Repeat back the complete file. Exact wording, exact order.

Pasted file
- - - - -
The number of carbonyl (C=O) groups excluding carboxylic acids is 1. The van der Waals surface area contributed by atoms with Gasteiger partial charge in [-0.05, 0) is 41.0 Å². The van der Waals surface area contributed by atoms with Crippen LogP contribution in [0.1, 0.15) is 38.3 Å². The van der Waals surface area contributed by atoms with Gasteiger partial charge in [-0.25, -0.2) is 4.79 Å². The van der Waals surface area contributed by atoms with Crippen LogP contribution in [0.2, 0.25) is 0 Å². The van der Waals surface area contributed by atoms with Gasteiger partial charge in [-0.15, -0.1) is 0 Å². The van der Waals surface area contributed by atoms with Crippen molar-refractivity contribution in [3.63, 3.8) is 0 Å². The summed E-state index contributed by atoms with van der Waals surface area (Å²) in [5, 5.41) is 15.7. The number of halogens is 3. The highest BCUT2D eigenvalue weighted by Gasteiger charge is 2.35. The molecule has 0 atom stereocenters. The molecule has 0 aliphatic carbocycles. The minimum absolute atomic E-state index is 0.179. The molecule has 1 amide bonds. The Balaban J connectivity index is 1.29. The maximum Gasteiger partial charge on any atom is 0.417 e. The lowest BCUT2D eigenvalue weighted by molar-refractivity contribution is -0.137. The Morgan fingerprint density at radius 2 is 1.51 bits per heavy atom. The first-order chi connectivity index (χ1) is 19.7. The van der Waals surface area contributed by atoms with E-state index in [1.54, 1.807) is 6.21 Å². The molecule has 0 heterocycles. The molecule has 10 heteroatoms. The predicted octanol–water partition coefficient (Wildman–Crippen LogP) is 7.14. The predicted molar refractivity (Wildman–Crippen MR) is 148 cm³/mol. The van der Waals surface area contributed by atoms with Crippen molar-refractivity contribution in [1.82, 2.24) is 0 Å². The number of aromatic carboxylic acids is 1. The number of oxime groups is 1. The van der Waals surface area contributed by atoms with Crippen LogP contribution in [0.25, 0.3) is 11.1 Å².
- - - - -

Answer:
The number of carbonyl (C=O) groups excluding carboxylic acids is 1. The van der Waals surface area contributed by atoms with Gasteiger partial charge in [-0.05, 0) is 41.0 Å². The van der Waals surface area contributed by atoms with Crippen LogP contribution in [0.1, 0.15) is 38.3 Å². The van der Waals surface area contributed by atoms with Gasteiger partial charge in [-0.25, -0.2) is 4.79 Å². The van der Waals surface area contributed by atoms with Crippen LogP contribution in [0.2, 0.25) is 0 Å². The van der Waals surface area contributed by atoms with Gasteiger partial charge in [-0.15, -0.1) is 0 Å². The van der Waals surface area contributed by atoms with Crippen molar-refractivity contribution in [3.63, 3.8) is 0 Å². The summed E-state index contributed by atoms with van der Waals surface area (Å²) in [5, 5.41) is 15.7. The number of halogens is 3. The highest BCUT2D eigenvalue weighted by Gasteiger charge is 2.35. The molecule has 0 atom stereocenters. The molecule has 0 aliphatic carbocycles. The minimum absolute atomic E-state index is 0.179. The molecule has 1 amide bonds. The Balaban J connectivity index is 1.29. The maximum Gasteiger partial charge on any atom is 0.417 e. The lowest BCUT2D eigenvalue weighted by molar-refractivity contribution is -0.137. The Morgan fingerprint density at radius 2 is 1.51 bits per heavy atom. The first-order chi connectivity index (χ1) is 19.7. The van der Waals surface area contributed by atoms with E-state index in [1.54, 1.807) is 6.21 Å². The molecule has 0 heterocycles. The molecule has 10 heteroatoms. The predicted octanol–water partition coefficient (Wildman–Crippen LogP) is 7.14. The predicted molar refractivity (Wildman–Crippen MR) is 148 cm³/mol. The van der Waals surface area contributed by atoms with Crippen molar-refractivity contribution in [1.82, 2.24) is 0 Å². The number of aromatic carboxylic acids is 1. The number of oxime groups is 1. The van der Waals surface area contributed by atoms with Crippen LogP contribution in [0.25, 0.3) is 11.1 Å².